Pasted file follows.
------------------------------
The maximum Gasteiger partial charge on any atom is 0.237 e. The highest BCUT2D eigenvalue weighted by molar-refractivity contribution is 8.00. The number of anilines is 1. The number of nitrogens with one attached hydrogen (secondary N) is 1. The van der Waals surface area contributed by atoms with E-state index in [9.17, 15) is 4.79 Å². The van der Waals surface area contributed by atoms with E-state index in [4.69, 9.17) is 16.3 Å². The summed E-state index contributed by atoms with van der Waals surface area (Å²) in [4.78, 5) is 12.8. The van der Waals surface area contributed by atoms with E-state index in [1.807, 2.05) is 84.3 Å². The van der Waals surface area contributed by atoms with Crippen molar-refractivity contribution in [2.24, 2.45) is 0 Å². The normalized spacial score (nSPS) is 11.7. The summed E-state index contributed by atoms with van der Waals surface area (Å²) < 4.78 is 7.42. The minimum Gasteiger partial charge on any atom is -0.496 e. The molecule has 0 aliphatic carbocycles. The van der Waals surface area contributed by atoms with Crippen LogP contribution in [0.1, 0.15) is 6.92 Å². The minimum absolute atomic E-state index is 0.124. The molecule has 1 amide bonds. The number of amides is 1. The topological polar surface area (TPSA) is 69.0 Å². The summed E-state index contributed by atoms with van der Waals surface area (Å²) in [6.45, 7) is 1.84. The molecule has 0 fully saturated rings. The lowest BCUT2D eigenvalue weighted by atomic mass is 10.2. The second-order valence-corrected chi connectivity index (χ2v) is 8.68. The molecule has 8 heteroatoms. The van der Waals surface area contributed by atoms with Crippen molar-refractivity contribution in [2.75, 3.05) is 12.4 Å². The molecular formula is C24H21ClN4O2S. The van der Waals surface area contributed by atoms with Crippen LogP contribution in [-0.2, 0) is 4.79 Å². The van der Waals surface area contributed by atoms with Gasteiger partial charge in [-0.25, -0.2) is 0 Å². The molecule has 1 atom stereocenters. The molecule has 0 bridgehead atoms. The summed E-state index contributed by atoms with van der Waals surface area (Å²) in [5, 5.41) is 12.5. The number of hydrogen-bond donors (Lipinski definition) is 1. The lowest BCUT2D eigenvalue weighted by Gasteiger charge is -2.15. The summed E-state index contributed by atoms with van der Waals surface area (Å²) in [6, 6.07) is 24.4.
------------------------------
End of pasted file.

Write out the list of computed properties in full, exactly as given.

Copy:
The maximum Gasteiger partial charge on any atom is 0.237 e. The highest BCUT2D eigenvalue weighted by molar-refractivity contribution is 8.00. The number of anilines is 1. The number of nitrogens with one attached hydrogen (secondary N) is 1. The van der Waals surface area contributed by atoms with E-state index in [9.17, 15) is 4.79 Å². The van der Waals surface area contributed by atoms with E-state index in [4.69, 9.17) is 16.3 Å². The summed E-state index contributed by atoms with van der Waals surface area (Å²) in [4.78, 5) is 12.8. The van der Waals surface area contributed by atoms with E-state index in [1.807, 2.05) is 84.3 Å². The van der Waals surface area contributed by atoms with Crippen molar-refractivity contribution in [2.24, 2.45) is 0 Å². The normalized spacial score (nSPS) is 11.7. The summed E-state index contributed by atoms with van der Waals surface area (Å²) < 4.78 is 7.42. The minimum Gasteiger partial charge on any atom is -0.496 e. The molecule has 0 aliphatic carbocycles. The van der Waals surface area contributed by atoms with Crippen LogP contribution in [0.1, 0.15) is 6.92 Å². The minimum absolute atomic E-state index is 0.124. The molecule has 1 amide bonds. The number of amides is 1. The topological polar surface area (TPSA) is 69.0 Å². The summed E-state index contributed by atoms with van der Waals surface area (Å²) in [6.45, 7) is 1.84. The molecule has 0 fully saturated rings. The lowest BCUT2D eigenvalue weighted by atomic mass is 10.2. The second-order valence-corrected chi connectivity index (χ2v) is 8.68. The molecule has 8 heteroatoms. The van der Waals surface area contributed by atoms with Crippen molar-refractivity contribution in [2.75, 3.05) is 12.4 Å². The molecular formula is C24H21ClN4O2S. The van der Waals surface area contributed by atoms with Crippen LogP contribution in [-0.2, 0) is 4.79 Å². The van der Waals surface area contributed by atoms with Gasteiger partial charge in [-0.25, -0.2) is 0 Å². The molecule has 1 atom stereocenters. The molecule has 0 bridgehead atoms. The summed E-state index contributed by atoms with van der Waals surface area (Å²) in [5, 5.41) is 12.5. The number of hydrogen-bond donors (Lipinski definition) is 1. The lowest BCUT2D eigenvalue weighted by Gasteiger charge is -2.15. The summed E-state index contributed by atoms with van der Waals surface area (Å²) in [6, 6.07) is 24.4.